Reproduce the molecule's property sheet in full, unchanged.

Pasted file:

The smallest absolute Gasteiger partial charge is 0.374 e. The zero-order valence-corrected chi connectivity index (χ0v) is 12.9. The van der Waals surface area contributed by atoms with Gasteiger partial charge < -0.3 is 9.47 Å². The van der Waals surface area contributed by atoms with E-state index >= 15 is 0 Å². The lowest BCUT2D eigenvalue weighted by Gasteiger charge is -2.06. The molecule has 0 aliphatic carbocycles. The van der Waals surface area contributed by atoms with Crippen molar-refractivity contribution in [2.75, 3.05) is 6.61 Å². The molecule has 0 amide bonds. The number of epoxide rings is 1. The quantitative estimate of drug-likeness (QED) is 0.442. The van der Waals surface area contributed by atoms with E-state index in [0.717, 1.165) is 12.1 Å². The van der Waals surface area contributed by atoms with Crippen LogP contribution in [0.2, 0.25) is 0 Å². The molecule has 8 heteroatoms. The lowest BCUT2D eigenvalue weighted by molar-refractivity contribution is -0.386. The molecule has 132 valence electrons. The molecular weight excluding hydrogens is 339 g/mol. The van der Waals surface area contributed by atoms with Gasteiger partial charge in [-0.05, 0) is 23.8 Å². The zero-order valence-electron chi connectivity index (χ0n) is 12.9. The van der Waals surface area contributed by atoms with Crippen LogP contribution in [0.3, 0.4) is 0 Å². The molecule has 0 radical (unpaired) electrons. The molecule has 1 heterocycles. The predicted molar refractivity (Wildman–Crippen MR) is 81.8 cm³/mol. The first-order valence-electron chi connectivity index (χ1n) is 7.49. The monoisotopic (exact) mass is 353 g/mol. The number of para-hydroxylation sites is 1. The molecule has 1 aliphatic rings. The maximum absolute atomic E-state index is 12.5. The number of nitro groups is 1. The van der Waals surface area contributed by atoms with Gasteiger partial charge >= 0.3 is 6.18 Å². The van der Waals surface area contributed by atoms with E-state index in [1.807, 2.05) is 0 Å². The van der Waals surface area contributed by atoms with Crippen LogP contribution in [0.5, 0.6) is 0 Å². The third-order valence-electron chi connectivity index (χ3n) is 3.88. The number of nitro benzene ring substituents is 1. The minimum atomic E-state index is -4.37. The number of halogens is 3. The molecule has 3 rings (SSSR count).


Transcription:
The smallest absolute Gasteiger partial charge is 0.374 e. The zero-order valence-corrected chi connectivity index (χ0v) is 12.9. The van der Waals surface area contributed by atoms with Gasteiger partial charge < -0.3 is 9.47 Å². The van der Waals surface area contributed by atoms with E-state index >= 15 is 0 Å². The lowest BCUT2D eigenvalue weighted by Gasteiger charge is -2.06. The molecule has 0 aliphatic carbocycles. The van der Waals surface area contributed by atoms with Crippen molar-refractivity contribution in [2.75, 3.05) is 6.61 Å². The molecule has 0 amide bonds. The number of epoxide rings is 1. The quantitative estimate of drug-likeness (QED) is 0.442. The van der Waals surface area contributed by atoms with E-state index in [0.717, 1.165) is 12.1 Å². The van der Waals surface area contributed by atoms with Crippen LogP contribution in [0.2, 0.25) is 0 Å². The molecule has 8 heteroatoms. The lowest BCUT2D eigenvalue weighted by molar-refractivity contribution is -0.386. The molecule has 132 valence electrons. The molecular weight excluding hydrogens is 339 g/mol. The van der Waals surface area contributed by atoms with Gasteiger partial charge in [-0.05, 0) is 23.8 Å². The zero-order valence-electron chi connectivity index (χ0n) is 12.9. The van der Waals surface area contributed by atoms with Crippen LogP contribution in [0.3, 0.4) is 0 Å². The molecule has 0 radical (unpaired) electrons. The molecule has 1 heterocycles. The predicted molar refractivity (Wildman–Crippen MR) is 81.8 cm³/mol. The first-order valence-electron chi connectivity index (χ1n) is 7.49. The monoisotopic (exact) mass is 353 g/mol. The number of para-hydroxylation sites is 1. The molecule has 1 aliphatic rings. The maximum absolute atomic E-state index is 12.5. The number of nitro groups is 1. The van der Waals surface area contributed by atoms with Gasteiger partial charge >= 0.3 is 6.18 Å². The van der Waals surface area contributed by atoms with E-state index in [1.807, 2.05) is 0 Å². The van der Waals surface area contributed by atoms with Crippen LogP contribution in [0.5, 0.6) is 0 Å². The third-order valence-electron chi connectivity index (χ3n) is 3.88. The number of nitro benzene ring substituents is 1. The minimum atomic E-state index is -4.37. The number of halogens is 3. The molecule has 3 rings (SSSR count).